While our primary goal for the FISH experiments was to assess the possibility of chromosome specific enrichment in a chromatin bridge, we agree that identifying the offending DNA segment would be extremely informative. We especially agree that testing the rDNA locus is important given that it is a rare repetitive locus uniquely shared by the D. melanogaster X and Y chromosomes. This locus is also technically feasible to investigate in the very early embryo, which is notoriously challenging developmental stage in which to image weak signal (as is typical from non-repetitive targets). In new experiments since our original submission, we have now designed two probes that target the IGS (repetitive) region of the rDNA locus. We hybridized these probes in combination to 20 male and 20 female HP1E mutant-fathered early embryos. The findings from this new experiment are now reported in the new Figure 8 and in the Results section (subsection headed “Heterochromatin-rich paternal sex chromosomes are especially vulnerable to HP1E depletion”). These new data offer an additional contribution to the original FISH table by providing information about the relative likelihood of rDNA versus Y- and X-chromosomal satellites to appear in the telophase bridge. For instance, we found that the Y-linked AATAC repeat is present at the bridge nearly 95% of the time whereas the Y-linked rDNA is present only 50% of the time. In contrast, in female embryos, the rDNA is present in the bridge more often than the X-linked 359 bp satellite (85% versus 60% respectively). We have also now contextualized these results with respect to the similar discovery of Ferree and Barbash (PLOS Biology 2009).

In contrast to rDNA, non-repetitive euchromatic loci are also not reliably probed via FISH in the first anaphase/telophase. Moreover, our discovery that euchromatin-encoding chromosomes are very rarely found in the bridge (6%) and of the dominant presence of the entirely heterochromatic Y chromosome in the bridge, leads to an a priori reason to hypothesize that euchromatic loci are the source of vulnerability.

Reviewer #1:

Only a few minor comments.

1) Related to the data that show narrow expression window, yet causing derepression of heterochromatin genes in mutant: What kind of chromatin state do the authors think HP1E is conferring to sperm chromatin that both explains derepression of heterochromatin genes during spermatogenesis AND defective chromatin decondensation and segregation of paternal chromosomes in zygotes?

Chromatin packaging at this late stage of spermatogenesis and post-fertilization/ pre-embryonic mitosis is poorly characterized, particularly in Drosophila. This dearth of information disables us from proposing a more specific model than the one presented in the paper. We do note that heterochromatin packaging by HP1 proteins in mitosis is required for both transcriptional silencing and high-fidelity DNA repair in heterochromatin (work from Gary Karpen’s lab that we cite).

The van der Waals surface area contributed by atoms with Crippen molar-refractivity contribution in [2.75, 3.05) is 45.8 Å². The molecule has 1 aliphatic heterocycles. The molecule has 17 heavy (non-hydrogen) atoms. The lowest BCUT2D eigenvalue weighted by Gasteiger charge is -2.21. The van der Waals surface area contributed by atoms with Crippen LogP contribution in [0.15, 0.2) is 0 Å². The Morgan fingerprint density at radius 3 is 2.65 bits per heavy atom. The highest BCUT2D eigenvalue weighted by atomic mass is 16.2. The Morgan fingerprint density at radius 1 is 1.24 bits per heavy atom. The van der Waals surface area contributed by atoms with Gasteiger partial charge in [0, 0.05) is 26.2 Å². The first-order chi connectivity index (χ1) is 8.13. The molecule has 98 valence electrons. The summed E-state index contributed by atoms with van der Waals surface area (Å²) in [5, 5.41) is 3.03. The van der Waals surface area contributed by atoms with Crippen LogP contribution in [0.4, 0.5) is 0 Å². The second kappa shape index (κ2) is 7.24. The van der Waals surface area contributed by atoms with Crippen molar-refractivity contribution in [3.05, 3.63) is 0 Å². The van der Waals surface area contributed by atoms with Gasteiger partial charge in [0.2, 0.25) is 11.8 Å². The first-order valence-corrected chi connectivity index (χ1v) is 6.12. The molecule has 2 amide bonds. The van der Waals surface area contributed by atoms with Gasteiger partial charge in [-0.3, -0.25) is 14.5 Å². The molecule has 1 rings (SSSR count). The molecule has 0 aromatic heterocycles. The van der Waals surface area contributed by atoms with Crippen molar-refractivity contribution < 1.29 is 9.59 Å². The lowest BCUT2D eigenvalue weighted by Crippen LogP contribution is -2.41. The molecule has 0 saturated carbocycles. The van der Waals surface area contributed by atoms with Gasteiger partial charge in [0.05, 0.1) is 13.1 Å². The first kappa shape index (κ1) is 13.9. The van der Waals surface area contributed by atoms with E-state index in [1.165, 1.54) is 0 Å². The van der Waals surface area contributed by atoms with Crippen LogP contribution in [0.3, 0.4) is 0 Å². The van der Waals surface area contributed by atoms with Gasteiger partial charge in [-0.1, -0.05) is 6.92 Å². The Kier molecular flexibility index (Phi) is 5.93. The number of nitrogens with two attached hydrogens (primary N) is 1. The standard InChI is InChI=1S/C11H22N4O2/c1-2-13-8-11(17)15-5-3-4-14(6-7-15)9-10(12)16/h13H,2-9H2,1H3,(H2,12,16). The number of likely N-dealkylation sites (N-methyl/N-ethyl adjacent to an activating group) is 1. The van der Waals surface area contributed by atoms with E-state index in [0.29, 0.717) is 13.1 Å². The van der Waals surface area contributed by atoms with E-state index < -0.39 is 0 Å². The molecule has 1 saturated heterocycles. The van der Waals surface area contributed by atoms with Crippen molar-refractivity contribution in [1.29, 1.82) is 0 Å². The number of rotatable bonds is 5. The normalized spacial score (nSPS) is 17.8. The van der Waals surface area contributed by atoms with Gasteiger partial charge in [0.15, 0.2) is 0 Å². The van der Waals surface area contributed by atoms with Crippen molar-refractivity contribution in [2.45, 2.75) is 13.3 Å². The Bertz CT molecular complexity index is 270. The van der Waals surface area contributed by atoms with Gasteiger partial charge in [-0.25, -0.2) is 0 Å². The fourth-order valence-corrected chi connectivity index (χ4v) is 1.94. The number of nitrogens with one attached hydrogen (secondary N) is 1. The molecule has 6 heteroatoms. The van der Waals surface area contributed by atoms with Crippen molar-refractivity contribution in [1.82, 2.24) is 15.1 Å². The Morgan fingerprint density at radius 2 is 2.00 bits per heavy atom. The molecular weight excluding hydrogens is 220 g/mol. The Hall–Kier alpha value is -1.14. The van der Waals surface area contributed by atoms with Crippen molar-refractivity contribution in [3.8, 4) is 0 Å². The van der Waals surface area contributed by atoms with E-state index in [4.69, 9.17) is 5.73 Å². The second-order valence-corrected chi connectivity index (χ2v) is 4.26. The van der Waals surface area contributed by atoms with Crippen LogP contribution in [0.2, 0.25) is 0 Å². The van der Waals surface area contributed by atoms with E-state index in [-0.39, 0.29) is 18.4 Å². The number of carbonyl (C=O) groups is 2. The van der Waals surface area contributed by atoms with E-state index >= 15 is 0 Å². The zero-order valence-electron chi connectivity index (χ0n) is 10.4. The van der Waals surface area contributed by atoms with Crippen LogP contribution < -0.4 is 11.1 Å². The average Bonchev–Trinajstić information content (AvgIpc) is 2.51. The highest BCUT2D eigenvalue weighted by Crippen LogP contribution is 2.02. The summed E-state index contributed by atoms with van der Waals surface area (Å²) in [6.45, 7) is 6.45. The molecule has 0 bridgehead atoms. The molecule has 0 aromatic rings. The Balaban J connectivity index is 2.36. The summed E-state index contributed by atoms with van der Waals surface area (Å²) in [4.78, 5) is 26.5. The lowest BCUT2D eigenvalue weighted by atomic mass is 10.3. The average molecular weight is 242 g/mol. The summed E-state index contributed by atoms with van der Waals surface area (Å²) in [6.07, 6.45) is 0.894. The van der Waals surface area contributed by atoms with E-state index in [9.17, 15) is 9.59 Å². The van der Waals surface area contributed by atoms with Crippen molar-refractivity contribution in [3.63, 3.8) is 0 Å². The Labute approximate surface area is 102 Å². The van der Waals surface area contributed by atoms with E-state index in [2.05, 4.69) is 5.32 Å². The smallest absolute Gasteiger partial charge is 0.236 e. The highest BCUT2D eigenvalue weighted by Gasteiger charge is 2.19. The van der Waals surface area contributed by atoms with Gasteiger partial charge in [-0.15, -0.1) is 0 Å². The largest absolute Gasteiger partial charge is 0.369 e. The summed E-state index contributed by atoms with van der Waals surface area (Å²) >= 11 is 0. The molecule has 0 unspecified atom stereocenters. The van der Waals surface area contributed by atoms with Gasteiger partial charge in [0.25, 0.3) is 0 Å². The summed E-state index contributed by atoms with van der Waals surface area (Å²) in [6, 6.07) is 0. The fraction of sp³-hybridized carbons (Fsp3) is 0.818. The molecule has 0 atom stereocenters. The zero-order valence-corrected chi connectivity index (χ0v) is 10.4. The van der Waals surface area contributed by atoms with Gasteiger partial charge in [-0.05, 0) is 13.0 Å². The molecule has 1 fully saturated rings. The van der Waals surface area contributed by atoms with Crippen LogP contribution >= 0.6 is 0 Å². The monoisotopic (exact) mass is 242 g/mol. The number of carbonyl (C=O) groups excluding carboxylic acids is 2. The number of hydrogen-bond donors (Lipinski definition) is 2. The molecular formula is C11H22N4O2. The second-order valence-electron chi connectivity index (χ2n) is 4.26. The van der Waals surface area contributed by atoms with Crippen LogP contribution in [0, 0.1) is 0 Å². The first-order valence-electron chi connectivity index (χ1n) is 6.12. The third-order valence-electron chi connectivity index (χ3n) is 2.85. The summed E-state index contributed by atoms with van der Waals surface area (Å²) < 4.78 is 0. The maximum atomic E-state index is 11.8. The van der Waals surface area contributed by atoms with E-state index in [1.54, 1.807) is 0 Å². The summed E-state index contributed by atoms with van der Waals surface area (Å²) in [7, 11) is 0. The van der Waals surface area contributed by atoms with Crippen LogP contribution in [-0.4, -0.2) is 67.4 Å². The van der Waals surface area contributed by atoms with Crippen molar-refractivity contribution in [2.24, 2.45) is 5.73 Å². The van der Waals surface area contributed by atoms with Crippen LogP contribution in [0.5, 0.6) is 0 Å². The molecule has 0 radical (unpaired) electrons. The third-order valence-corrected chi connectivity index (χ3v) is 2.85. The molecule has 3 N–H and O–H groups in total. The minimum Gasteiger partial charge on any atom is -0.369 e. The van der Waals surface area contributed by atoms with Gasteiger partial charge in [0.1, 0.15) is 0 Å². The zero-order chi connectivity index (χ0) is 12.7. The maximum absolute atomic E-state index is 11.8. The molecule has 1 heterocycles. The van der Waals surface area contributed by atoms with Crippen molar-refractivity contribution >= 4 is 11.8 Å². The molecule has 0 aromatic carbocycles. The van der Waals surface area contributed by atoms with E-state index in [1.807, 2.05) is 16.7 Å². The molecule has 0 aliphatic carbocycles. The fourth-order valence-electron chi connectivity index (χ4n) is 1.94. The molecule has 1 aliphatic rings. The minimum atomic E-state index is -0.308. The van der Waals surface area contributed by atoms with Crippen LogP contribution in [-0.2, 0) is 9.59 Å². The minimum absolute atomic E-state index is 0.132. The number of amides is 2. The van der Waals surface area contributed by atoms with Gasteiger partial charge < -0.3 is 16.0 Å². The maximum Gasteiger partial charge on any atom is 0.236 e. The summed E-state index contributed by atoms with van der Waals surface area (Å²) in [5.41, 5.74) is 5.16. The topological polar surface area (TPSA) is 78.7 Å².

2) Related to their conclusion that HP1E is depleted from mature sperm chromatin, any discussion on the possibly very low amount of it marking certain genomic location, similar to a finding that histone is not completely removed from mammalian sperm chromatin? (http://www.ncbi.nlm.nih.gov/pubmed/19525931)

We agree with the reviewer that small amounts of HP1E could be present in either tissue type but would not be detectable by the assays we have performed. We tried to address this possibility by attempting to rescue embryo viability by ectopic HP1E deposition into the egg via overexpression during oogenesis. However, this ectopic expression would not be able to overcome any defect associated with loss of HP1E retention of particular loci in paternal chromatin. Again, the absence of data on histone retention in Drosophila sperm makes speculation beyond our dataset difficult.

Reviewer #2:

This report shows that knock down and chromosomal mutations that disrupt the Drosophila testes specific HP1, HP1E, lead to defects in remodeling of the male pronucleus and segregation of the sex chromosomes during the early cleavage stage embryonic divisions. Western blotting and IF data indicate that HP1E protein localizes to nuclei during spermatogenesis, but is not incorporated into mature sperm or transferred to the embryo. The authors also show that maternal expression of HP1E does not rescue the PEL phenotype, and use a very elegant genetic experiment to show that the embryonic mitotic defects are specifically due to failure to segregate the paternal chromosomes. Based on these observations, the authors propose that HP1E establishes an epigenetic mark that is essential to reorganization of the male pronucleus. The data are consistent with this model, but HP1E mutations alter expression of over 700 genes, and it is also possible that one or more of these genes establish an inherited modification or encode a chromatin protein that is required for reorganization and segregation of the male pronucleus. While directly testing this hypothesis is difficult, this possibility needs to be considered /discussed.